A new video from his days at NeXT, which Jobs founded after being booted from Apple in 1985, shows how he kept everyone on track while also displaying his passion. Inc.

Ten Years Later

Obama visits New Orleans…

…two days before the tenth anniversary of Hurricane Katrina. In a speech, he called it a “man made disaster” caused by government failure. NBC News

We’re not ready for another Katrina

Threatened by rising sea levels and poor infrastructure, many cities, particularly in Florida, would suffer New Orleans-like flooding if a hurricane were to destroy levees. Wired

Not the same Bush

Jeb Bush has used the anniversary to highlight his strong efforts following the storm and governing Florida through a series of hurricanes in the years surrounding Katrina. He’s also walking a fine line by distancing his actions from those of his brother, George W. Bush, who was president at the time. CNN

The key players of 2005, today

For five leaders including former mayor Ray Nagin and FEMA director Michael Brown, much has changed in the ten years since Hurricane Katrina defined them. Fortune

Up or Out

Michael Tomlinson will step down as director of sales at Aflac because of health concerns. Andrew Glaub will replace him. Bloomberg

Werner Enterprises CEO Greg Werner will retire. C.L. Werner, the trucking company’s founder and chairman, will fill the top spot. MarketWatch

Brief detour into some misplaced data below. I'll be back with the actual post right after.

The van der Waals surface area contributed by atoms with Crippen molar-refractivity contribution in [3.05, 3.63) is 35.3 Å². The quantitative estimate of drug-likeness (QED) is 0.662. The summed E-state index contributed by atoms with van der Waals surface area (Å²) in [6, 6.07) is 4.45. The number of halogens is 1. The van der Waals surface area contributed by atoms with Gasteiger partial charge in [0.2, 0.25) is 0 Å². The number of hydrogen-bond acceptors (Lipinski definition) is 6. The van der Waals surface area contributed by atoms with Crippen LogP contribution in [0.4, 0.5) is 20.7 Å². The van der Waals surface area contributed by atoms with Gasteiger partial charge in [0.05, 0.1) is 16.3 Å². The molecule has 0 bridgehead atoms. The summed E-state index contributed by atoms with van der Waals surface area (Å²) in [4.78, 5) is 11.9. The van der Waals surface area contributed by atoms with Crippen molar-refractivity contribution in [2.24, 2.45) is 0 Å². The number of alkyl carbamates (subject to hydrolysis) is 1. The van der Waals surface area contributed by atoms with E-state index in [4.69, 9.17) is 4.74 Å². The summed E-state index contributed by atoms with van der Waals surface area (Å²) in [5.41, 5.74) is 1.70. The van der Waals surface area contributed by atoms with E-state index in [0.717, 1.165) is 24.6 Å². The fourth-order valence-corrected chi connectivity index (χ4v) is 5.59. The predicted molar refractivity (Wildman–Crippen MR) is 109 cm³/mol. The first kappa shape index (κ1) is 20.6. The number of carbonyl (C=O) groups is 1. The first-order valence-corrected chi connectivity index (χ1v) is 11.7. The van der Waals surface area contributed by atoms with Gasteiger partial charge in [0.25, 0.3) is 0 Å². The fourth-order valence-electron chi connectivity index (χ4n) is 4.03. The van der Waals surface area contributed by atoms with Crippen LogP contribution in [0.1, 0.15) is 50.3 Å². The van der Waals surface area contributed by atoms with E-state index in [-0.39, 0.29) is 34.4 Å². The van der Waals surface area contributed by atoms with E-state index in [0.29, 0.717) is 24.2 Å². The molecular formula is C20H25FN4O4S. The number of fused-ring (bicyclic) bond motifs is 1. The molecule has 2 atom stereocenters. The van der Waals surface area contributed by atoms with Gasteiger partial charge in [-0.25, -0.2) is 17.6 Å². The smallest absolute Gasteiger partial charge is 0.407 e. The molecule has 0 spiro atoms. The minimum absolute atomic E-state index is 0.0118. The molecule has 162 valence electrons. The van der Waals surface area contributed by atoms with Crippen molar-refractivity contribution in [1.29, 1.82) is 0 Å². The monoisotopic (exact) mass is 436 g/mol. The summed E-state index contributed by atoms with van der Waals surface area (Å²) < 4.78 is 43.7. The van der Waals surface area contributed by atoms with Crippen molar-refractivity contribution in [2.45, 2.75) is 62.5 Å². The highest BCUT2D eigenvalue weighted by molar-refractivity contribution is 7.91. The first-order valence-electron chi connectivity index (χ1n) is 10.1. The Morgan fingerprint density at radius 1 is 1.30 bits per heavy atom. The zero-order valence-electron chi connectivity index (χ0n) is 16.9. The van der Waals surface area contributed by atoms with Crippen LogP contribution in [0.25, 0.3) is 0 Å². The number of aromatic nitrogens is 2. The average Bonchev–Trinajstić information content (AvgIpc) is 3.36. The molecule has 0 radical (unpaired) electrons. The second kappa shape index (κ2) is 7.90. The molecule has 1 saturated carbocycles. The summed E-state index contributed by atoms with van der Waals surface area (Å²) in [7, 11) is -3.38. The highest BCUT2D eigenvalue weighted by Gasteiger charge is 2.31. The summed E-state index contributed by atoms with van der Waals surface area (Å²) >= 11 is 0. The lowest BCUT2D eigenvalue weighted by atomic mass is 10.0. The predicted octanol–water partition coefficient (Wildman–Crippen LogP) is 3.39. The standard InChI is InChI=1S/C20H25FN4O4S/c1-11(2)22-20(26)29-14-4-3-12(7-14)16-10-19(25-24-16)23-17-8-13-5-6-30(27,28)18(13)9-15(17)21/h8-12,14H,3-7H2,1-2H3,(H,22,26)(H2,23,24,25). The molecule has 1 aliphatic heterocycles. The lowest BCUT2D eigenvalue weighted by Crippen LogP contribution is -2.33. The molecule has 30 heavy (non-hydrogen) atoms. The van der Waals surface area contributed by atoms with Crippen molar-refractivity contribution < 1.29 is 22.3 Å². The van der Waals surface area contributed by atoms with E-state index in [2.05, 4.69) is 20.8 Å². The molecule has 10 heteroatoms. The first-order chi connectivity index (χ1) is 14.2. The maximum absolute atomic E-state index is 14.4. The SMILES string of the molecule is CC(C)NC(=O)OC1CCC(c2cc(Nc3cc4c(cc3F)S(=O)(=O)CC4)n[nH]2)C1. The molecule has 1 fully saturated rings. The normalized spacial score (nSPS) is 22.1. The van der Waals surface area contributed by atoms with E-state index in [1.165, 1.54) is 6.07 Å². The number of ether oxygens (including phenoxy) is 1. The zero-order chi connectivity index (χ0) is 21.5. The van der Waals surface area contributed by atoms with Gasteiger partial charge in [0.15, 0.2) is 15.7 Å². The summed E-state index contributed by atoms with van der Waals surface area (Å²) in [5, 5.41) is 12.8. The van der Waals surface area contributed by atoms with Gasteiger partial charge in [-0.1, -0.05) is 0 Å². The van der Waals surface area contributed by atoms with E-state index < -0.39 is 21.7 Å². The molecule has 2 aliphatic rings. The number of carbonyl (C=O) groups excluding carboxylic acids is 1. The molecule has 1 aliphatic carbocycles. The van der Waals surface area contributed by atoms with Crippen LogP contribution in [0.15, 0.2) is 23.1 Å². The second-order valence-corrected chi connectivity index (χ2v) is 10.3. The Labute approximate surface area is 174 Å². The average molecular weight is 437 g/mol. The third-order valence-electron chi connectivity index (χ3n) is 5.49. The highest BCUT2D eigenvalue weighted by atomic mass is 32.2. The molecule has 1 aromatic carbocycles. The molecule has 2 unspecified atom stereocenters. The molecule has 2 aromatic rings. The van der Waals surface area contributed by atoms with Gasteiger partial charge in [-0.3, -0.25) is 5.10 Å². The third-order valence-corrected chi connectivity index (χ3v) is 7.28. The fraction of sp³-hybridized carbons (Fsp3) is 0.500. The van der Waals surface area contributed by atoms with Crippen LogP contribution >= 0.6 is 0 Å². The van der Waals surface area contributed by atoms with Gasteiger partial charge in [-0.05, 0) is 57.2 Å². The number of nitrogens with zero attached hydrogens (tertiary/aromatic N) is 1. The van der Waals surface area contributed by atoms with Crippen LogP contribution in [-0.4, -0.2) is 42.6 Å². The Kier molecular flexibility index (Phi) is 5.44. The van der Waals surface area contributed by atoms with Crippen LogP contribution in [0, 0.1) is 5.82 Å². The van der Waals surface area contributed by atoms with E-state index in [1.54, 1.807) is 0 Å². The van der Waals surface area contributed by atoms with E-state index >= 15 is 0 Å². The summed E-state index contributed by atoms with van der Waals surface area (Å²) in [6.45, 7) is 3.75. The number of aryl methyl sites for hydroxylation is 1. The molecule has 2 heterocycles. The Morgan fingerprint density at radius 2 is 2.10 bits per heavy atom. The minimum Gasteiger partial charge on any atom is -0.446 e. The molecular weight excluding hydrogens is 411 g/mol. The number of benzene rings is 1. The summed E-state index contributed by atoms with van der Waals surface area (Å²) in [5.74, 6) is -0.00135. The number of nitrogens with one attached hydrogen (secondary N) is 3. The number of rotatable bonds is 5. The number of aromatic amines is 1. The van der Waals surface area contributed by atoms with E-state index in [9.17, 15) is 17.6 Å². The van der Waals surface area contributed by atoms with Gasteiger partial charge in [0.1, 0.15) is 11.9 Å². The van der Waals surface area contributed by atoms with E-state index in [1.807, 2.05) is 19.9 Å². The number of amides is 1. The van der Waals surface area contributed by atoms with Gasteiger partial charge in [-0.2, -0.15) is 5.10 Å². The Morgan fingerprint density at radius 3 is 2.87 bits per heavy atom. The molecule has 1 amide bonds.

Fortune Reads and Videos

Russia to BMW team: No schnitzel for you!

The consumer protection agency Rospotrebnadzor seized 1.5 tons of food from a BMW racing team, in Moscow training for a race. Fortune

Intel sees a future in Altera chips

Jason Waxman, VP & GM of Intel cloud platforms, says he believes Altera chips will run on a third of all data centers by 2020. That would make the $16.7 billion that Intel paid for Altera seem cheap. Fortune

Researchers create material that can heal itself

The substance, developed with NASA funding, can self-seal a hole in less than a second. It will serve as an extra protection for spacecrafts, and entrepreneurs may have ideas for other uses. Fortune

Google undermines Apple security…

…with new developer instructions. It’s not the first time.  Fortune

Birthday Wishes

Sheryl Sandberg, Facebook COO and author of Lean In, turns 46 today.  Biography

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Produced by Ryan Derousseau